The question of what we should eat to reduce our devastating impact on the environment, while also reducing the incidence of the diet-related diseases which threaten to overwhelm the NHS and other healthcare systems, is one of the most important we face. Yet, the debate so far has been extremely limited and largely dominated by those with little if any practical experience of food production or what actually constitutes food system sustainability. . . 


A day to celebrate being able to do what we want

February 6, 2018

Some countries do national days with a spirit of unity and cohesion.

Neither of those have been features of Waitangi Days past.

The decisions to by-pass the lower marae at Waitangi this year has also by-passed a lot of the political posturing and protest that have marked, and marred, celebrations before.

The national media focus will be on Waitangi, and maybe Opposition leader, Bill English will get a little attention at the other end of the country.

He’s attending the Ngai Tahu Treaty Festival at Te Rau Aroha Marae in Bluff.

In between there will be various official celebrations in various places and most people, who don’t have to work today, will be doing what they want to do – sailing, swimming, tramping, picnicking, partying, reading . . .

Unity and cohesion have their place but I’m more than happy with a country where for most, celebrating the national day gives us the freedom to do what we want.


Rural round-up

August 26, 2017

Farmers’ voices must be heard – Nigel Malthus:

Heading into an election that will be won or lost in the towns and cities, farmers must get a hearing on environmental issues, says Meat Industry Association chair John Loughlin.

He says with environmental issues “quite significant” in this election year, any changes to environmental regimes must be balanced and fair.

“The outcomes in our rivers don’t just reflect farming; they reflect towns and cities and industries as well.”

He was speaking after the recent two-day Red Meat Sector conference in Dunedin, jointly hosted by the MIA with Beef + Lamb NZ. . .

Urban invaders hurting hort – Sudesh Kissun:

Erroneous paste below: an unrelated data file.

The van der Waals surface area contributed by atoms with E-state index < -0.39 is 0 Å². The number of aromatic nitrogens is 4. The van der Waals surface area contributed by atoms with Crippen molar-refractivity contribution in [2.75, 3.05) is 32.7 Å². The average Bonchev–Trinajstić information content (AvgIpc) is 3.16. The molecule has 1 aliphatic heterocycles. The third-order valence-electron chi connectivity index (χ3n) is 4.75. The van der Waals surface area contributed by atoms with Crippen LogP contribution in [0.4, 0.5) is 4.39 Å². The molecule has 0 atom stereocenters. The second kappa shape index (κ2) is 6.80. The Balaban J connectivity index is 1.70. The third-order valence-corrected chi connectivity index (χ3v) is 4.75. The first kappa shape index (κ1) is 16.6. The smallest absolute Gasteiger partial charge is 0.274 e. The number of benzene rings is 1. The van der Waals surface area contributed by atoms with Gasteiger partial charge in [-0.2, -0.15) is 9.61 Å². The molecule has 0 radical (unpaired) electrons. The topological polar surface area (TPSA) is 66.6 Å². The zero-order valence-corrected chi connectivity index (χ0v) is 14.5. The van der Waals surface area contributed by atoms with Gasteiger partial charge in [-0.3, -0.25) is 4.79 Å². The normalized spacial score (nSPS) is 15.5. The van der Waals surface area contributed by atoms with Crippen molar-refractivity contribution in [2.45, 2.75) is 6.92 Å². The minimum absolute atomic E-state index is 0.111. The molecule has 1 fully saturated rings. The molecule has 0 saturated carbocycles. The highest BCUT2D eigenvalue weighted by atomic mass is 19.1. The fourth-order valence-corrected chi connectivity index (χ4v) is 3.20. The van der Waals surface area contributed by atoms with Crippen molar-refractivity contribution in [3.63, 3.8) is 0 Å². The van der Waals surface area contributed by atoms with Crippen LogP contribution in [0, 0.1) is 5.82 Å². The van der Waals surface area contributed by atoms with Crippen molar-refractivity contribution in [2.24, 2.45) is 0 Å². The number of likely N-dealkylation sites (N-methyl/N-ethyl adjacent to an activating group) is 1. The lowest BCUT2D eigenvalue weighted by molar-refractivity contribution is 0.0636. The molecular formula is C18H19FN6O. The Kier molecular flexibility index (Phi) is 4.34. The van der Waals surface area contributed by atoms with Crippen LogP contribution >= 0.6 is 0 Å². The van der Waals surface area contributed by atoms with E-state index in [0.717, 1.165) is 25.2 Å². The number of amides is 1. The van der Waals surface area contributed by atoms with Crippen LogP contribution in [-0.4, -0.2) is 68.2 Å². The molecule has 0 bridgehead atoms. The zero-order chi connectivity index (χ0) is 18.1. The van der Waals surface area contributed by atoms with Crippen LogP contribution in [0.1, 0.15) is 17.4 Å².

Uncertainty over continued access to fertile land and irrigation water are potentially forcing some vegetable growers out of business.

The Pukekohe Vegetable Growers Association president Brent Wilcox says land and water are the main issues facing many of its member businesses; ranging from smaller single property units to large operations with diverse land holdings.

“Over time we are seeing consolidation of many small growers into fewer larger growers; there is uncertainty and many growers are faced with a decision trying to figure whether they can justify the cost of taking land and water issues on,” he told Rural News. . .

Dairy industry tackling shortage of quality environmental advisers -Stephen Macaulay:

Quality advice is key to whether farmers sink or swim in an environmental tsunami, writes Stephen Macaulay.

 A wave of unprecedented environmental compliance is crashing over New Zealand’s primary industries and it’s not just farmers who are working hard to stay afloat.

The implementation of farm environmental plans represents one of the most significant changes in how farmers think about and undertake their work. Solutions now and into the future will involve a fundamental rethink in the way we farm and manage our natural resources.

How the industry deals with those regulations and the associated scrutiny of urban New Zealand and international consumers will impact on the production and profitability of farming operations into the future, as well as farm property values. . .

Farmers are adding value to wool – Tim Fulton:

Home spinning entrepreneurs are defying wool’s doldrums.

Tracey Topp started the Cosy Toes children’s Merino sock range on a kitchen table at Rotherham, North Canterbury, more than 10 years ago.

Recently she branched into bigger sizes for adults and a variety of tights, blankets and clothing.

Topp grew up on a sheep farm at Summerhill, in the Canterbury foothills near Oxford. She still soaks in the smell and the memory of lanolin, tossing fleeces and the banter of the boards.

A Kiwi company makes Cosy Toes’ socks but it took years of hard work to build business credibility.

Fabricators wanted consistent wool supply, including minimum wool weight for dyeing. . . 

Don’t judge a conversion by its cover – Tim Fulton:

Ngai Tahu’s forest-to-farm conversion near the North Canterbury town of Culverden is about beef and dairy support, the developer says.

The iwi’s farming group had transformed part of the old Balmoral Forest over the past two years but it wouldn’t be milking, Ngai Tahu Farming chief executive Andrew Priest said.

The iwi had already transformed Eyrewell Forest on the north bank of the Waimakariri River, (Te Whenua Hou) into dairy farms and drystock units.

In 2016, 360 hectares of land at the west of the Balmoral block was put into irrigated pasture and was now being used for beef finishing. . . 

Cancer survivor, author donating proceeds – Alexia Johnston:

Ex Glenavy farmer Allan Andrews is topping up Cancer Society funds thanks to his many book sales.

His book titled Allan Andrews 70 Years On features a range of subjects, including farming, cricket and his battle with cancer.

It was his family’s history of cancer that prompted Mr Andrews to donate a portion of the book’s proceeds to the Cancer Society.

So far that includes $1000 – $400 to the South Canterbury division, $400 to North Otago and $200 to Ashburton.

The book was launched in late September to early October last year, with the aim of donating a portion of the proceeds from every book to the Cancer Society. . .  

No automatic alt text available.

Farm Girl 1. A person who solves problems you can’t. 2. One who does precision guess work based on unreliable data provided by those of questionable knowledge. See also Wizard, Magician.


%d bloggers like this: